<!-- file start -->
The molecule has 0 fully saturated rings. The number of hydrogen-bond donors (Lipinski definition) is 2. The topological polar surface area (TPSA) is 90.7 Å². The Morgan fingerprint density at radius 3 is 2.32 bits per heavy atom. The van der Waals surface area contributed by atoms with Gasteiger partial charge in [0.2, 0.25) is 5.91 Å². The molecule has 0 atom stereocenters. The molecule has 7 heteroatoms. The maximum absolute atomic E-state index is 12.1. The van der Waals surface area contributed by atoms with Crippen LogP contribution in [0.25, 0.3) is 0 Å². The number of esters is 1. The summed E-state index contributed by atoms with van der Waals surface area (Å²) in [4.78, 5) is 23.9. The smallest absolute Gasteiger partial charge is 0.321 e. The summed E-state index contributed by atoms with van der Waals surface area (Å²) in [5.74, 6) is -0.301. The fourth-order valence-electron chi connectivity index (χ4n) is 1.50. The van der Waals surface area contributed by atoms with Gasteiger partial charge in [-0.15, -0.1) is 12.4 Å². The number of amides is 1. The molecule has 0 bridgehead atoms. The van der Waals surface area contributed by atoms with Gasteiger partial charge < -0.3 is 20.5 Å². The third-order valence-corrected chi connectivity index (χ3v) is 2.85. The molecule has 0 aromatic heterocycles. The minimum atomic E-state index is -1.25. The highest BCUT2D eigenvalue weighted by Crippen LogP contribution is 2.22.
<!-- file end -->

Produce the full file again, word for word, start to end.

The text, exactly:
The molecule has 0 fully saturated rings. The number of hydrogen-bond donors (Lipinski definition) is 2. The topological polar surface area (TPSA) is 90.7 Å². The Morgan fingerprint density at radius 3 is 2.32 bits per heavy atom. The van der Waals surface area contributed by atoms with Gasteiger partial charge in [0.2, 0.25) is 5.91 Å². The molecule has 0 atom stereocenters. The molecule has 7 heteroatoms. The maximum absolute atomic E-state index is 12.1. The van der Waals surface area contributed by atoms with Crippen LogP contribution in [0.25, 0.3) is 0 Å². The number of esters is 1. The summed E-state index contributed by atoms with van der Waals surface area (Å²) in [4.78, 5) is 23.9. The smallest absolute Gasteiger partial charge is 0.321 e. The summed E-state index contributed by atoms with van der Waals surface area (Å²) in [5.74, 6) is -0.301. The fourth-order valence-electron chi connectivity index (χ4n) is 1.50. The van der Waals surface area contributed by atoms with Gasteiger partial charge in [-0.15, -0.1) is 12.4 Å². The number of amides is 1. The molecule has 0 bridgehead atoms. The van der Waals surface area contributed by atoms with Gasteiger partial charge < -0.3 is 20.5 Å². The third-order valence-corrected chi connectivity index (χ3v) is 2.85. The molecule has 0 aromatic heterocycles. The minimum atomic E-state index is -1.25. The highest BCUT2D eigenvalue weighted by Crippen LogP contribution is 2.22.